The angel of death has once again struck — it has paid the nation the all but unfamiliar visit.
It is not the visit that surprises many, but it is how it stole from the roll-call of the famous in a space of 24 hours that has sent shivers.
Death, in its design, is an unmissable appointment, it steals when we least expect. But in its design, it levels and equalises all — the rich, famous and otherwise.
In short, all shall be confined to the thin walls of a six-feet-deep grave, but for now why the two?
Last Sunday morning tragedy struck along Borrowdale Road, in a split second, socialite and flamboyant businessman Genius Kadungure passed on in a road accident that claimed the lives of three other “socialites”.
While the nation was still in shock over the demise of Ginimbi, 24 hours later, another popular soul left.
After “surviving” several death hoaxes on social media, famed actor and comedian Lazarus “Gringo” Boora breathed his last at Westview Clinic in Ruwa, succumbing to stomach cancer.
In death the rich and famous met a “beggar” seated on a beach of gold.
Ginimbi, true to his lifestyle, died in the same fashion from the opulence of a luxury Rolls Royce; Gringo, on the other side, died in the care of “Good Samaritans”, all but confirming the stark differences in our showbiz industry.
Even in death and mourning, Ginimbi will enjoy the luxuries while Gringo will, just like he lived, be of fame divorced from fortune.
While many scrambled to meet Ginimbi’s funeral expenses, the Boora family had to extend a begging bowl.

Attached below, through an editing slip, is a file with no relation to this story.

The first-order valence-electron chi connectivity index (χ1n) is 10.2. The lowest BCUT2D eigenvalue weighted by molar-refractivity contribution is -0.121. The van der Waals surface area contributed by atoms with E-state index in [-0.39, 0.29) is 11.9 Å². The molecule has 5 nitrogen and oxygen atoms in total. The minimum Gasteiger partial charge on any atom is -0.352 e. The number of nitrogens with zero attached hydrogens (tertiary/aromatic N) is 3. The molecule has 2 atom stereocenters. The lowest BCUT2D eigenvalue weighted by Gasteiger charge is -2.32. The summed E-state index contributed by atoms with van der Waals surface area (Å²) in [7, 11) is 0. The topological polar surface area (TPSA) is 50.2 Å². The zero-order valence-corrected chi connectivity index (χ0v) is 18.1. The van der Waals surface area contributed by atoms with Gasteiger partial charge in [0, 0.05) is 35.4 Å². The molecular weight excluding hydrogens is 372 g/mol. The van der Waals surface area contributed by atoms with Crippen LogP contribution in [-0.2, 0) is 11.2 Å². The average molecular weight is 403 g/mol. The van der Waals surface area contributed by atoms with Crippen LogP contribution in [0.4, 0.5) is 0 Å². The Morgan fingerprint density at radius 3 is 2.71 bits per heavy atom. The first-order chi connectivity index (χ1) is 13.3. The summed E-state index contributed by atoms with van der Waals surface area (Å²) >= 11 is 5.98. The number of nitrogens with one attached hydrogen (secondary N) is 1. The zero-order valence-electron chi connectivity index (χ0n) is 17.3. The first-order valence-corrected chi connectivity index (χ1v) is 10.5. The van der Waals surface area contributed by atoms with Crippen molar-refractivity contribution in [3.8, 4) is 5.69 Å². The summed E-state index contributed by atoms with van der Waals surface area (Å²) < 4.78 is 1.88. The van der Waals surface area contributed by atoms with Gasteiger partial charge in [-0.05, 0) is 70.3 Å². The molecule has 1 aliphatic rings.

Gringo’s death, unfortunately, has been overshadowed by that of Ginimbi.
With Gringo’s remains interred at his rural home in Rukweza, Manicaland province, on Thursday, it was another story in Domboshava, as the “farewell party” for Ginimbi started.
Ginimbi’s coffin was imported from abroad, mourners travelled from abroad and his was not a funeral, but a send-off of a man who lived in opulence and in the fast lane. The 36-year-old died being surrounded by influential people.
At Zimre Park in Ruwa, Gringo’s funeral was an eye-opener to many.
This was neatly put across by the Medical and Dental Private Practitioners of Zimbabwe Association interim president Johannes Marisa who, in a no-holds barred speech at the funeral wake of the late Gringo, blasted the arts industry for disunity.
“The arts industry has a weakness, it is a profession that has no unity at all. A profession that thinks then I am alright today, and I will not have problems tomorrow. “Let me warn you that medical calamities can befall you anytime,” fumed Marisa.
“You can be involved in an accident today and go, you can have Covid-19 today and depart from us, you can also even have tuberculosis, asthma or stroke and leave us.
“So, why is it that when you want assistance, when we want you to fundraise for your fellow artistes, you are nowhere to be found? You must be united.”
In Domboshava it was a different case. Ginimbi’s colleagues jostled to sponsor all the needs among them food and the Versace coffin that was imported from neighbouring South Africa. The funeral was never short of drama as leading funeral service companies even fought over his corpse.
Drama was also the order of the day in Rukweza as the late Gringo’s relatives fought against an Apostolic sect that claimed the actor belonged to them, hence they would lead the funeral.
As he lay dying, Gringo was converted into the Christian faith and carried a new identity — Madzibaba Gadrose. The Apostolic sect led the funeral and reports from Rukweza indicated that the comedian was buried without a coffin as per the church’s beliefs.
Kadungure left a fleet of luxurious cars worth millions of dollars, a mansion and expensive clothes, while Gringo left a legacy in the arts sector, a wife and seven children.
After all has been said and done, death has a way of humbling us, both the rich and the famous, the powerful and the down-trodden. It is now history. The question is always there — Who is next?
Ginimbi was buried yesterday.